Quoted from Metro Online
Actually, Friends isn’t problematic or homophobic – here’s why
“No, Friends wasn’t being offensive.
I was 16 when Friends first came to Channel 4, and it was, for many people my age, the life we all wanted. Never mind the fact that Phoebe, Chandler, Ross and the others were trapped in unfulfilling jobs, frequently broke, and unlucky in love. They had each other, and they got to hang out in plush, rent-free apartments and swanky coffee houses. Fast forward almost a quarter of a century (if that doesn’t make you feel old, nothing will) and times have changed.
Friends is now available on Netflix – and it hasn’t gone down well with many viewers, who take issue with the show’s slant on weight issues and homosexuality. I’m afraid it’s left me scratching my head as to why.
Let’s unpack the supposed homophobia first. Yes, Chandler is paranoid about being mistaken for a gay man, but it’s not because he deems it unnatural. It’s simply because he fears it’ll harm his prospects with women – something that was borne out on the multiple occasions he failed to make any impression on someone he’d met, simply because they thought he was gay. There’s nothing wrong with that. The New York dating scene is a dog-eat-dog world and the comedy comes from misunderstanding, as much good comedy does. Chandler has numerous difficulties with his love life – and if you count them up, his occasional lapses into butch misogyny land him in hot water just as often. If anything, the conclusions drawn about Chandler’s homosexuality are themselves the subject of quiet mockery – they’re mostly made by straight people, who make all manner of assumptions based on quaint stereotypes, most of which are subsequently challenged. Conversely, the gay man who Chandler encounters in ‘The One Where Nana Dies Twice’ knows he isn’t gay. Years later, the same thing happens again, where Phoebe’s ex-husband shows up to tell her that he’s not actually gay, despite the fact that (in her words) he throws ‘such great Academy Award parties’. She was wrong – just as Ross was wrong when he assumed that Susan would ‘convert’ his wife-to-be Emily. She doesn’t, and Ross is left with egg on his face.
Why not bring up a stereotype if you want to deconstruct it?
Joey was a jerk with women. We knew that. But there was only one way to challenge it, and that was to show him in action. Come the end of the series, he’s the only one who’s still single.
Don’t tell me that they didn’t tackle these issues head on. Friends held a same-sex wedding at a time when such things were comparatively rare. And yes, Ross never quite dealt with the fact that his wife was a lesbian, but honestly, are we really judging him for that?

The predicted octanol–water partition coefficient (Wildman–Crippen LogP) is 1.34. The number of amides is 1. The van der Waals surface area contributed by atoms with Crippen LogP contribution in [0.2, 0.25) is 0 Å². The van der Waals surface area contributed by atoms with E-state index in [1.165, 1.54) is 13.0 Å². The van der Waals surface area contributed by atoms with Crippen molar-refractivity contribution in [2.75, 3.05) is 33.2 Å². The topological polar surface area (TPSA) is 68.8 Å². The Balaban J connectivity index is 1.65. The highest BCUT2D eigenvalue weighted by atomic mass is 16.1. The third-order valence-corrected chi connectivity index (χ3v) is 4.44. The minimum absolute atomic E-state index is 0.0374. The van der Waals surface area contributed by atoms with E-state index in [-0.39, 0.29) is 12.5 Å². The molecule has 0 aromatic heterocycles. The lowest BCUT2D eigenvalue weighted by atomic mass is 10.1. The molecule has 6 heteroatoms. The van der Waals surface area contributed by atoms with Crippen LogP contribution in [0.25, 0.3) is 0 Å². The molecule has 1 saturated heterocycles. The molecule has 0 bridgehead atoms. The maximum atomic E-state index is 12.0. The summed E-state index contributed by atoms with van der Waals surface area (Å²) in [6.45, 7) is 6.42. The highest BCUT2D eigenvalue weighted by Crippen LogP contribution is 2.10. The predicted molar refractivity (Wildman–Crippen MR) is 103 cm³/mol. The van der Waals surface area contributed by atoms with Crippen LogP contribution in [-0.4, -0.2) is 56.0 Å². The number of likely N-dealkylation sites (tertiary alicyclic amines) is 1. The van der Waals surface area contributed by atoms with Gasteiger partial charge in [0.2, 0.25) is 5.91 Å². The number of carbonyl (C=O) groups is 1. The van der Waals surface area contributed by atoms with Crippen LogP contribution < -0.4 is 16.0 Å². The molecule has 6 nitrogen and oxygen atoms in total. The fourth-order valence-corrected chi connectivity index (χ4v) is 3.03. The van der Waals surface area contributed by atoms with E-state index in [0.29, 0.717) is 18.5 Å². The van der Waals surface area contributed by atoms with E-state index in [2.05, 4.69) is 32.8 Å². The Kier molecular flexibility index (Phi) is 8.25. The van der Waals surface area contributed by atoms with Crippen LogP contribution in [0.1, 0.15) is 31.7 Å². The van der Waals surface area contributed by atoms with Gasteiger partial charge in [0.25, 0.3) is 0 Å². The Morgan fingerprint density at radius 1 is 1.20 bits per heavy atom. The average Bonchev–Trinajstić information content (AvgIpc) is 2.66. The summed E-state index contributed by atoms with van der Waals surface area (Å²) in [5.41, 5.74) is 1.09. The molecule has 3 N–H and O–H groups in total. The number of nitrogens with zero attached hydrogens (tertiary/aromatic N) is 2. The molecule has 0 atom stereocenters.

Friends challenged the age gap by having Monica fall in love with a man old enough to be her father, with the relationship only coming to an end because of differing priorities. She wanted kids – he’d already been there, done that, got the t-shirt (and then cleaned it after the baby had vomited on it).
Monica’s weight issues are another matter. She was happy being the size she was and only opted to lose weight because of the jibe of a cruel teenager who later apologised. That’s not body-shaming, that’s just real life. Lest we forget, in a series six two-parter, The One That Could Have Been, we’re dropped into a parallel universe in which Monica is still fat – and in which she acquires a meaningful and fulfilling relationship with Chandler, who simply doesn’t care. While we’re on that subject, Joey’s father may have piled on the pounds over the years, but that hasn’t stopped him from messing around with two women (one of whom is, somewhat mercifully, Joe’s mom).
There are other accusations that Friends is too white and middle class – but that’s the environment the writers were familiar with, and the one they wanted to pick, so why on earth are we now holding that against them? Or is it really the responsibility of every lightweight sitcom to be as politically correct as possible, purely for the sake of appeasing a few angry Twitter users with too much free time on their hands?
Friends wasn’t a programme about issues. This isn’t Diff’rent Strokes. There were no Very Special Episodes. It was a bit of silliness for a Friday night.
If anything, the problem with the show was that it eventually stopped being funny. The writing became lazy once it was fathomed out which jokes were working better than others, and the regulars all became bland caricatures of themselves – hence Joey, by the time series 10 rolled around, had become completely stupid, simply because that got the biggest laughs. Friends finished with a limp finale, a shadow of its former greatness, but that had nothing to do with the supposed bigotry foisted upon it by a smug, holier-than-thou contemporary audience. It was occasionally sneering, and it resorted to some appalling cultural stereotypes when they went to Britain, but it usually got a laugh, and did so without being obnoxious. So stop telling us that Friends is ‘problematic’ simply because it doesn’t represent the world as it is now, or even as it should be. Of course it doesn’t. It never did. Seriously, could that argument BE any lamer?“